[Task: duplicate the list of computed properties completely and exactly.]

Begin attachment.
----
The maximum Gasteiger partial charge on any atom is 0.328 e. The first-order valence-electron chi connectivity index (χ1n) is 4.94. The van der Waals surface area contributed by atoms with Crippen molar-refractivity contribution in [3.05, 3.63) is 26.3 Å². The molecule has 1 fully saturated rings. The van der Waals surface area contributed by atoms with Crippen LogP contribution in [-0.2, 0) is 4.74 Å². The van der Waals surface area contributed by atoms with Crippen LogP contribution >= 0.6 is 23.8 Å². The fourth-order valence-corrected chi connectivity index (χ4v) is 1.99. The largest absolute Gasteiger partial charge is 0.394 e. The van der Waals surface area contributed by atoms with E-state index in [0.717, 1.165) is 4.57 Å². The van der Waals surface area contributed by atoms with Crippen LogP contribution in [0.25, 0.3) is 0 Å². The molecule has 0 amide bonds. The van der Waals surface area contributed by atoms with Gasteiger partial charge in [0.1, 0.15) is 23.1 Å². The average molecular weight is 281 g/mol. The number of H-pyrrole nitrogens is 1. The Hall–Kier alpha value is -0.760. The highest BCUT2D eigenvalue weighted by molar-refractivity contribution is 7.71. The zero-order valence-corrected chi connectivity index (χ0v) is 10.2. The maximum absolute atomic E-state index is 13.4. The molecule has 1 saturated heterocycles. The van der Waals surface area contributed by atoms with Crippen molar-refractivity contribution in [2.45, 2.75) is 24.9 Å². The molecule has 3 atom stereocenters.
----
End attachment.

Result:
The maximum Gasteiger partial charge on any atom is 0.328 e. The first-order valence-electron chi connectivity index (χ1n) is 4.94. The van der Waals surface area contributed by atoms with Crippen molar-refractivity contribution in [3.05, 3.63) is 26.3 Å². The molecule has 1 fully saturated rings. The van der Waals surface area contributed by atoms with Crippen LogP contribution in [-0.2, 0) is 4.74 Å². The van der Waals surface area contributed by atoms with Crippen LogP contribution >= 0.6 is 23.8 Å². The fourth-order valence-corrected chi connectivity index (χ4v) is 1.99. The largest absolute Gasteiger partial charge is 0.394 e. The van der Waals surface area contributed by atoms with E-state index in [0.717, 1.165) is 4.57 Å². The van der Waals surface area contributed by atoms with Crippen LogP contribution in [0.25, 0.3) is 0 Å². The molecule has 0 amide bonds. The van der Waals surface area contributed by atoms with Gasteiger partial charge in [0.1, 0.15) is 23.1 Å². The average molecular weight is 281 g/mol. The number of H-pyrrole nitrogens is 1. The Hall–Kier alpha value is -0.760. The highest BCUT2D eigenvalue weighted by molar-refractivity contribution is 7.71. The zero-order valence-corrected chi connectivity index (χ0v) is 10.2. The maximum absolute atomic E-state index is 13.4. The molecule has 1 saturated heterocycles. The van der Waals surface area contributed by atoms with Crippen molar-refractivity contribution in [2.45, 2.75) is 24.9 Å². The molecule has 3 atom stereocenters.